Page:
• Hi Daryl, That is really frustrating. I feel the water should drain away much better than that and not rise to your seat level when you sit in it. I know it can be a wet ride when in the rapids but I haven’t heard of the 380X filling with water to such a degree. I’m wondering if you close a few of the drain valves if that might help, although you may have already tried that. The only other thing I can suggest is to give Sea Eagle a call before you send it back and see if they have any brilliant ideas on how to fix the issue. Sorry I couldn’t help you more and very sorry it hasn’t worked out for you! I hope Sea Eagle can shed some light on the problem.

    • One of the most important things I’ve learned from reading what Lee Arbach at has to say is that the thickness of the floor in an inflatable is absolutely crucial to avoid sitting in water when the bail holes are open. All Sea Eagle air deck floors (Explorers, Fasttracks) are about 3″ thick. This is not nearly thick enough to allow water to drain below the top of the floor when the bail holes are open and the boat is loaded. I owned an Explorer 380x and never opened the bail holes because I used it only on flat water. I also owned an Aire Sawtooth that has a 6 or 7 inch thick floor with bail holes that can’t be closed. At 230 pounds, I never even saw any water in the cockpit on flat water. Aire boats are designed for whitewater use and you won’t ever be sitting in water if the boated is loaded at or below it’s spec.
      According to Lee, with a 12 or 13 foot long whitewater boat, you need a 6″ thick floor if you are going to load the boat up with two 200 pound people. This eliminates a lot of boats that are advertised as whitewater capable including NRS Outlaws, (read the review from an unhappy owner on the NRS website), Sea Eagle Explorers and Fasttracks, Solstice Flash 200 and European Z-Pro Flash 200s (4″ floor). The only boat I’ve seen other than Aire and boats from specialty whitewater outfitters that will work is the Zoik Alter Ego II which has a 6″ floor. The Zoiks, Flashes (U.S. and European) and Sea Eagle Explorers and Fasttracks are all made by Woosung, so the quality is consistent across all these boats, it’s mostly floor thickness that makes them more or less well-suited for whitewater use.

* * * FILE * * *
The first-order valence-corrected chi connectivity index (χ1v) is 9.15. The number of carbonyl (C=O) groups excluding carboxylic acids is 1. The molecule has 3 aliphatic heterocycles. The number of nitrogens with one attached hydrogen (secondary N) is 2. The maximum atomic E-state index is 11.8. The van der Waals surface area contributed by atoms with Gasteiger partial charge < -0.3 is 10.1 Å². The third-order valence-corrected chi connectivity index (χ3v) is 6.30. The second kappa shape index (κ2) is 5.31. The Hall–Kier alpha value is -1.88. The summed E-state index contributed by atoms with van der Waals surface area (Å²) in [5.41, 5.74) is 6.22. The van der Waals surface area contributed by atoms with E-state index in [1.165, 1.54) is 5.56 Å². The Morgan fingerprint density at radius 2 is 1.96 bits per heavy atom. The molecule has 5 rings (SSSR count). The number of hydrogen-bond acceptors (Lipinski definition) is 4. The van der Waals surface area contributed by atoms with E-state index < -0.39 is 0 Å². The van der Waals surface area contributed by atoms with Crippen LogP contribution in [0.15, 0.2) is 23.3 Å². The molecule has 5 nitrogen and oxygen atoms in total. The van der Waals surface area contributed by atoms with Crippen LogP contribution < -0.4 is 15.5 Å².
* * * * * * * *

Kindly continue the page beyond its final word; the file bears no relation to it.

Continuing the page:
3. Eleanor says:

    Hi Alison, I love your site! I am experienced canoer, with a high tech 17ft canoe which weighs about 50 pounds, which means it is too heavy for me to take out alone as I am not as young as I used to be. I also have a 14ft dagger hard plastic kayak. So here is my issue: I am looking for a lightweight, under $500 inflatable kayak so my dog (who goes with me in my canoe and is well trained) can paddle with me when no one is around to canoe with me. This is my first look at inflatables and I have been reading a lot of reviews. I live on the Conneticut River in Mass. and would like to go out for a paddle after work, and the water is usually slow to moderate moving, though the river is broad enough to get some wind at times. When I started this search I thought I might just want a play toy, but then realized that because of my boating experience I need something a little better. I don’t want to just turn in circles. I am trying to balance cost, weight (around 20-30), performance, durability, and enough space for me and the dog, though I don’t see myself taking any gear. I have looked at the Sevlor Tahini, the Sea Eagle 330 and the Sea Eagle 370 (which is just a bit to heavy) the Innova Twist, Double Twist and the Orbit. Though canoeing is always my first choce, I would like to find something for after work paddling. What woud you recommend?-Eleanor